Ethical question

This question always comes up when you are planning a simcha on Shabbat. Can you invite a guest to join in your simcha when you KNOW s/he will be mechallel Shabbat (break the laws of Shabbat) to get there? I am sure there are fixes – offer them a place to stay near location of event, even if they refuse, you are yoitzer – is this true?

How have YOU addressed this issue in the past?

Disclaimer – for any halachic questions please contact your local rabbi – I am not a halachic authority…

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  1. shorty says:

    i believe the answer is no. but i’m not sure what the source is on that.

  2. shoshi says:

    Yep I also have this dilemma. Not for smachot, but also just for inviting them.

    Mostly I don’t but sometimes I do…
    My friend does.

    I think chabad says it’s OK.

    I suppose,in any case, if you offer them a solution where they do not have to be mechalel shabbat, it should be OK. You do not have to be nosy and verify if they did what you said.

  3. shoshi says:

    What alternatives do you have?
    Just invite them to the seuda on sunday?

    Invite them to the seuda on sunday and tell them by the way the shabbat thing will be then and then at this and this place, without inviting them?

    Actually this might be a solution: notify instead of inviting.

  4. Mark says:

    Well, the halacha is clear that you shouldn’t entice someone to do things contrary to halacha (“lifnei eever, etc”). However, there are often other things at play:

    1. If the person drives everywhere on Shabbat anyway, and if they weren’t driving to your simcha, they would instead drive to the mall, maybe that affects your decision. Is it better to drive to the mall and hang out for 3-4 hours, spend money on shabbat, eat treife food at the food court, and then drive home, or it is better for them to drive to your house/shul, attend davening (please provide translated sidduring/chumashim for them), listen to the boy lein, have kiddush, and have lunch with the family, and then drive home? Maybe by inviting them, you are reducing the number of aveirot they might perform that shabbat?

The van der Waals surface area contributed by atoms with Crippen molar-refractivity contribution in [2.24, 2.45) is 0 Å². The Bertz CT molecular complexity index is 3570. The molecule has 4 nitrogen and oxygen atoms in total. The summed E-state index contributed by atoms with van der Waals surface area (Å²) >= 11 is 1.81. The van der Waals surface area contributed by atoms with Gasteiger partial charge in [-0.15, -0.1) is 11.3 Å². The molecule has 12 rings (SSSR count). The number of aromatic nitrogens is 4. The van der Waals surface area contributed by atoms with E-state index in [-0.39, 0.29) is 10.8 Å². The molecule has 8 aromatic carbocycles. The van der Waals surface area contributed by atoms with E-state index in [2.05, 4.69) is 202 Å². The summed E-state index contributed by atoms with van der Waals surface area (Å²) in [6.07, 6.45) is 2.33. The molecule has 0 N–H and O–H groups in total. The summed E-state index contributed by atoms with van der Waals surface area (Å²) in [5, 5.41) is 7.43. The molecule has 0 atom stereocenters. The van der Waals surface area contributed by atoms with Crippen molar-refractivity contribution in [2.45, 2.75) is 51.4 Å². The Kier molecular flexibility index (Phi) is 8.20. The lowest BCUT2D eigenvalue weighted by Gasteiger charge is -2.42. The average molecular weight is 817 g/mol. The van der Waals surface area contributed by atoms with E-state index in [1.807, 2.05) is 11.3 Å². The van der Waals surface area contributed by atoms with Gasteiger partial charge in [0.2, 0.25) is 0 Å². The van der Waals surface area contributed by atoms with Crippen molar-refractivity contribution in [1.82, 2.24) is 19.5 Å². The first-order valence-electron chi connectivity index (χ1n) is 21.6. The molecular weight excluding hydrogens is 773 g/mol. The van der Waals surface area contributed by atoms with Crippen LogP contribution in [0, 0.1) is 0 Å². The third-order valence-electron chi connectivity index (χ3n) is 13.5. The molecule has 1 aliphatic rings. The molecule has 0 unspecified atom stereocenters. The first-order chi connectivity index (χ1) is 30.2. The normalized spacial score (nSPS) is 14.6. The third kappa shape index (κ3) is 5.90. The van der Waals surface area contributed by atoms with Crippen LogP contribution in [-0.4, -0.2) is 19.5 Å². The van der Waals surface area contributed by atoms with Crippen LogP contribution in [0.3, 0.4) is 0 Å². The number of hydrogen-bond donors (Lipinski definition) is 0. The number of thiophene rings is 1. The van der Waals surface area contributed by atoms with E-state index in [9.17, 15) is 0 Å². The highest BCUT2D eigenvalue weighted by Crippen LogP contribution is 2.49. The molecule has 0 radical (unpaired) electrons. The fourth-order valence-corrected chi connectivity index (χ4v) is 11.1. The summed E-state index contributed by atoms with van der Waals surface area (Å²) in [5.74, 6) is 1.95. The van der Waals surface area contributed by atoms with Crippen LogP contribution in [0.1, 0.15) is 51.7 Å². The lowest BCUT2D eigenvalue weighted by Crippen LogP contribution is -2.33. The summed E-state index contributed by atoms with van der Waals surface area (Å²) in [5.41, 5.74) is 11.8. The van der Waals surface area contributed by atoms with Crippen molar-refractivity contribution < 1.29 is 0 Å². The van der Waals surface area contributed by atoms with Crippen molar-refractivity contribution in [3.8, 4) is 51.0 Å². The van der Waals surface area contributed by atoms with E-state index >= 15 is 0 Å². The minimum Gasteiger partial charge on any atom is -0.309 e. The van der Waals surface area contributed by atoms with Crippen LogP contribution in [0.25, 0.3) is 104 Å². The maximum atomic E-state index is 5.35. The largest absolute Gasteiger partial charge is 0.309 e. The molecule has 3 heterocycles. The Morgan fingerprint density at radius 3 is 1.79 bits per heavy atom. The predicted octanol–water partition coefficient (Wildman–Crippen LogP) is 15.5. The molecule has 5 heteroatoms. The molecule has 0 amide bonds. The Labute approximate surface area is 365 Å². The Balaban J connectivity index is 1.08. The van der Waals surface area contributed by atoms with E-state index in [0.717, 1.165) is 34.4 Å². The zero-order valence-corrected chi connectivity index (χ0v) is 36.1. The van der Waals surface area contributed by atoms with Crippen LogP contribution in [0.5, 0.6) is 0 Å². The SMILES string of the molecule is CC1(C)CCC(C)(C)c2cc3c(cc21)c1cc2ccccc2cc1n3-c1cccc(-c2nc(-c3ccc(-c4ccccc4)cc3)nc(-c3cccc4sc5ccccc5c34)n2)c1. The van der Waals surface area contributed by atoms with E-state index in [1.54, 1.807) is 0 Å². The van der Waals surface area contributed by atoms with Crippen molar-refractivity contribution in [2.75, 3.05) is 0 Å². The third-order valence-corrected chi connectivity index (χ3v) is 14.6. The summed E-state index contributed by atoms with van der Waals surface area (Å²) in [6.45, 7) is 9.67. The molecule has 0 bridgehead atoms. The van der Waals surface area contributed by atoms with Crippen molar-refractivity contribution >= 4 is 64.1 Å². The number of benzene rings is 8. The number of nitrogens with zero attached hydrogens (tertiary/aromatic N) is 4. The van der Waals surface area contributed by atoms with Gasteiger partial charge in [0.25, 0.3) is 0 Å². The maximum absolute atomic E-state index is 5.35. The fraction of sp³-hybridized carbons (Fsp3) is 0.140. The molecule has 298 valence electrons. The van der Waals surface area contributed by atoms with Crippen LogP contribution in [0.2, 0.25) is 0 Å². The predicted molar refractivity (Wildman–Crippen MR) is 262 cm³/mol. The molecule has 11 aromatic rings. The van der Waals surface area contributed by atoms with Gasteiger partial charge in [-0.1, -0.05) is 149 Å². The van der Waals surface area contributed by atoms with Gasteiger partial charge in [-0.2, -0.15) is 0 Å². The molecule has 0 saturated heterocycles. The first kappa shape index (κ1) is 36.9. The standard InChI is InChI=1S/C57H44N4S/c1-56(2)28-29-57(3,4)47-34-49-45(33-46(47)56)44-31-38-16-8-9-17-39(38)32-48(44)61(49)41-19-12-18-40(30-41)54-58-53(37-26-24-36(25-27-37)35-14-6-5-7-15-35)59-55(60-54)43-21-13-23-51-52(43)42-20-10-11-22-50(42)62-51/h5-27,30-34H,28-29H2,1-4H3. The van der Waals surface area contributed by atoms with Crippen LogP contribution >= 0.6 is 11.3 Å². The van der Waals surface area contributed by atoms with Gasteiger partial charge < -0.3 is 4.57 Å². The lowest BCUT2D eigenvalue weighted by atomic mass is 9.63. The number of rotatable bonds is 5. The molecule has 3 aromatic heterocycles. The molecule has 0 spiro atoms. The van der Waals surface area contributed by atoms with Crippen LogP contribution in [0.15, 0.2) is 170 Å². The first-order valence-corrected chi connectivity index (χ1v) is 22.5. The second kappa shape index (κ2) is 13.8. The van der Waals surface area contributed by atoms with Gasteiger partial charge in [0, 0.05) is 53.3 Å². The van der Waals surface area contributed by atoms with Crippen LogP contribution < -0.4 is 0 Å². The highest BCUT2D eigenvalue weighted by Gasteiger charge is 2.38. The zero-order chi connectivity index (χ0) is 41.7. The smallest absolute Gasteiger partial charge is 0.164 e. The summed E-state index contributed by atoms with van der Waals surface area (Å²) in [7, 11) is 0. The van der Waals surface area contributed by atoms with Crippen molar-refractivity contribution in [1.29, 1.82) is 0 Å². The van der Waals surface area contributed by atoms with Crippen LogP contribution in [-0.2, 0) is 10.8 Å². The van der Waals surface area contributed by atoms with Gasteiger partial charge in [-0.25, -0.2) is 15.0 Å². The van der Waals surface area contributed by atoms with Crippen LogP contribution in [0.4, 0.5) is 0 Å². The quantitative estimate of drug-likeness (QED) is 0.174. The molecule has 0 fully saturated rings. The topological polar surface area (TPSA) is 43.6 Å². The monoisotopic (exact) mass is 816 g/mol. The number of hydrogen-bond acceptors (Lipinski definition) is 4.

2. Worse than enticing someone to “sin”, even mechalel shabbat, is embarrassing someone. Much worse. So, if there is any reason for you to believe that they would be embarrassed if you tell them not to come, not to drive on shabbat, etc, then again you are not permitted to say any such thing.

    3. Kiruv. There is always the small possibility that the person coming (by car) gets “turned on” by frumkeit. Over time, they might be chozer betshuva, and thus this invitation could contribute to a lifetime of aveira reduction!

    Notification versus inviting, it’s a kvetch and I think it results in exactly the same thing. And for a Bris Milah, you always notify rather than invite.

  5. Noah Roth says:

    Rav Shlomo Zalman Auerbach, Z”L, wrote a tshuva permitting the invitation of non-observant guests to functions on shabbat- PROVIDING THAT THE INVITATION INCLUDE AN OPTION TO STAY FOR THE ENTIRETY OF SHABBAT- such that the choice to violate shabbat is that of the guest not the host.

  6. rabbifink says:

    Noah is right.

    Halachically speaking it is a real problem. If you cause them to break Shabbos for your sake their breaking of Shabbos will be attributed to you. By inviting them to stay for Shabbos the problem becomes theirs not yours. Yes, it sounds callous because it is. It might be “better” for them not to come if they would be more Shabbos observant at home. (It would not be better as per Mark’s scenario above…)